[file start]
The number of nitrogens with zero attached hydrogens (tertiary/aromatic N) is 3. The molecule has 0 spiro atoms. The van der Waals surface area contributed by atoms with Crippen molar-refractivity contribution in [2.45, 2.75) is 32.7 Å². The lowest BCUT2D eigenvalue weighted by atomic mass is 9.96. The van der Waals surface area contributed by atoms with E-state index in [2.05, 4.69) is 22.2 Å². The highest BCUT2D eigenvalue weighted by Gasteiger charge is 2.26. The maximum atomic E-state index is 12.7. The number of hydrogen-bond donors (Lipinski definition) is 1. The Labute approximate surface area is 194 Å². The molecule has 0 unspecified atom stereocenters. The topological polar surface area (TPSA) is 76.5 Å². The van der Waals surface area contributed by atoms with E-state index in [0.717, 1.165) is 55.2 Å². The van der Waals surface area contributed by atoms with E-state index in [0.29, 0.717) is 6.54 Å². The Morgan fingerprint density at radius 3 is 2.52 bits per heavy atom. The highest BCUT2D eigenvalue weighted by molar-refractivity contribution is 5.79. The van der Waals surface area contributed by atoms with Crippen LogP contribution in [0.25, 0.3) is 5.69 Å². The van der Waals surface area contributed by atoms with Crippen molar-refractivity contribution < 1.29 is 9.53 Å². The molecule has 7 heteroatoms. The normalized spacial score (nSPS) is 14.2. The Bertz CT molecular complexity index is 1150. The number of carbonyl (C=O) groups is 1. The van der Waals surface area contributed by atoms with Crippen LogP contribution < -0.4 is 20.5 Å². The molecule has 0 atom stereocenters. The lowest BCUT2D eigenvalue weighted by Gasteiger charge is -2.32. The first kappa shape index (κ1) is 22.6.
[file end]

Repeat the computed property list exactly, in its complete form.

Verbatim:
The number of nitrogens with zero attached hydrogens (tertiary/aromatic N) is 3. The molecule has 0 spiro atoms. The van der Waals surface area contributed by atoms with Crippen molar-refractivity contribution in [2.45, 2.75) is 32.7 Å². The lowest BCUT2D eigenvalue weighted by atomic mass is 9.96. The van der Waals surface area contributed by atoms with E-state index in [2.05, 4.69) is 22.2 Å². The highest BCUT2D eigenvalue weighted by Gasteiger charge is 2.26. The maximum atomic E-state index is 12.7. The number of hydrogen-bond donors (Lipinski definition) is 1. The Labute approximate surface area is 194 Å². The molecule has 0 unspecified atom stereocenters. The topological polar surface area (TPSA) is 76.5 Å². The van der Waals surface area contributed by atoms with E-state index in [0.717, 1.165) is 55.2 Å². The van der Waals surface area contributed by atoms with E-state index in [0.29, 0.717) is 6.54 Å². The Morgan fingerprint density at radius 3 is 2.52 bits per heavy atom. The highest BCUT2D eigenvalue weighted by molar-refractivity contribution is 5.79. The van der Waals surface area contributed by atoms with Crippen LogP contribution in [0.25, 0.3) is 5.69 Å². The van der Waals surface area contributed by atoms with Crippen molar-refractivity contribution < 1.29 is 9.53 Å². The molecule has 7 heteroatoms. The normalized spacial score (nSPS) is 14.2. The Bertz CT molecular complexity index is 1150. The number of carbonyl (C=O) groups is 1. The van der Waals surface area contributed by atoms with Crippen LogP contribution < -0.4 is 20.5 Å². The molecule has 0 atom stereocenters. The lowest BCUT2D eigenvalue weighted by Gasteiger charge is -2.32. The first kappa shape index (κ1) is 22.6.